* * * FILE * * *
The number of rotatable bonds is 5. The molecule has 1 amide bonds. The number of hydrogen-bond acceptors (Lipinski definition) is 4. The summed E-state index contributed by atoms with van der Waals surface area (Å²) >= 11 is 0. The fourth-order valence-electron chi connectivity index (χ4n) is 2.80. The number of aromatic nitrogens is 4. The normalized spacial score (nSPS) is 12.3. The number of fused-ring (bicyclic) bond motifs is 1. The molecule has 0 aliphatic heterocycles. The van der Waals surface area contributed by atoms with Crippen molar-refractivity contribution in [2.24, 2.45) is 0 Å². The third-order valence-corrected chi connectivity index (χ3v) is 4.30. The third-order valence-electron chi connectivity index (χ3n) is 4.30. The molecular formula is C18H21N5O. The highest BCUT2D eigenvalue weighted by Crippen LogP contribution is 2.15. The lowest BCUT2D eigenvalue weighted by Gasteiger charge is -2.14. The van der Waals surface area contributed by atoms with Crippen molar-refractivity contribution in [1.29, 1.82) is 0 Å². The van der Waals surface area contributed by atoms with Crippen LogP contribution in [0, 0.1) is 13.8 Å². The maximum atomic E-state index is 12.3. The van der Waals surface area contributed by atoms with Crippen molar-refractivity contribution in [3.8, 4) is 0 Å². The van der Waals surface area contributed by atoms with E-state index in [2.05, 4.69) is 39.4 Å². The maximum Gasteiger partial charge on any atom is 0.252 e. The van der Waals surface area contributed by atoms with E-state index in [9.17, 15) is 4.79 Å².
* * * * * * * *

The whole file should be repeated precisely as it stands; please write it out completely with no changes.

The number of rotatable bonds is 5. The molecule has 1 amide bonds. The number of hydrogen-bond acceptors (Lipinski definition) is 4. The summed E-state index contributed by atoms with van der Waals surface area (Å²) >= 11 is 0. The fourth-order valence-electron chi connectivity index (χ4n) is 2.80. The number of aromatic nitrogens is 4. The normalized spacial score (nSPS) is 12.3. The number of fused-ring (bicyclic) bond motifs is 1. The molecule has 0 aliphatic heterocycles. The van der Waals surface area contributed by atoms with Crippen molar-refractivity contribution in [2.24, 2.45) is 0 Å². The third-order valence-corrected chi connectivity index (χ3v) is 4.30. The third-order valence-electron chi connectivity index (χ3n) is 4.30. The molecular formula is C18H21N5O. The highest BCUT2D eigenvalue weighted by Crippen LogP contribution is 2.15. The lowest BCUT2D eigenvalue weighted by Gasteiger charge is -2.14. The van der Waals surface area contributed by atoms with Crippen molar-refractivity contribution in [1.29, 1.82) is 0 Å². The van der Waals surface area contributed by atoms with Crippen LogP contribution in [0, 0.1) is 13.8 Å². The maximum atomic E-state index is 12.3. The van der Waals surface area contributed by atoms with Crippen molar-refractivity contribution in [3.8, 4) is 0 Å². The van der Waals surface area contributed by atoms with E-state index in [2.05, 4.69) is 39.4 Å². The maximum Gasteiger partial charge on any atom is 0.252 e. The van der Waals surface area contributed by atoms with E-state index in [9.17, 15) is 4.79 Å².